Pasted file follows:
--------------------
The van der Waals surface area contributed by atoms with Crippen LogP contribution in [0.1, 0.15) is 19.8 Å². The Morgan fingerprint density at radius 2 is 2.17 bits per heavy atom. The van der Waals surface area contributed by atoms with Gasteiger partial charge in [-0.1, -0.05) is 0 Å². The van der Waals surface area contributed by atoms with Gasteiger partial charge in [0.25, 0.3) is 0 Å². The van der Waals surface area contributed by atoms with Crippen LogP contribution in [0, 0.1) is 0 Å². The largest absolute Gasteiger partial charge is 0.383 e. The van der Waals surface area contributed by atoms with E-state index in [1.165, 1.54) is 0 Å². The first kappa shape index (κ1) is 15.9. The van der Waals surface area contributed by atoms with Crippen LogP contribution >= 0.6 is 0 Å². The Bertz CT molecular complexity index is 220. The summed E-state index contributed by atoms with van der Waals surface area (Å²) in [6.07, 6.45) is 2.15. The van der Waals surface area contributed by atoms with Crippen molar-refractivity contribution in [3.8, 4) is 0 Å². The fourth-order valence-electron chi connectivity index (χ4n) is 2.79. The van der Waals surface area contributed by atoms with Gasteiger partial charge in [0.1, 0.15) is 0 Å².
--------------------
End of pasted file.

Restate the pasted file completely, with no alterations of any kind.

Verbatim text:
The van der Waals surface area contributed by atoms with Crippen LogP contribution in [0.1, 0.15) is 19.8 Å². The Morgan fingerprint density at radius 2 is 2.17 bits per heavy atom. The van der Waals surface area contributed by atoms with Gasteiger partial charge in [-0.1, -0.05) is 0 Å². The van der Waals surface area contributed by atoms with Gasteiger partial charge in [0.25, 0.3) is 0 Å². The van der Waals surface area contributed by atoms with Crippen LogP contribution in [0, 0.1) is 0 Å². The largest absolute Gasteiger partial charge is 0.383 e. The van der Waals surface area contributed by atoms with E-state index in [1.165, 1.54) is 0 Å². The first kappa shape index (κ1) is 15.9. The van der Waals surface area contributed by atoms with Crippen LogP contribution >= 0.6 is 0 Å². The Bertz CT molecular complexity index is 220. The summed E-state index contributed by atoms with van der Waals surface area (Å²) in [6.07, 6.45) is 2.15. The van der Waals surface area contributed by atoms with Crippen molar-refractivity contribution in [3.8, 4) is 0 Å². The fourth-order valence-electron chi connectivity index (χ4n) is 2.79. The van der Waals surface area contributed by atoms with Gasteiger partial charge in [0.1, 0.15) is 0 Å².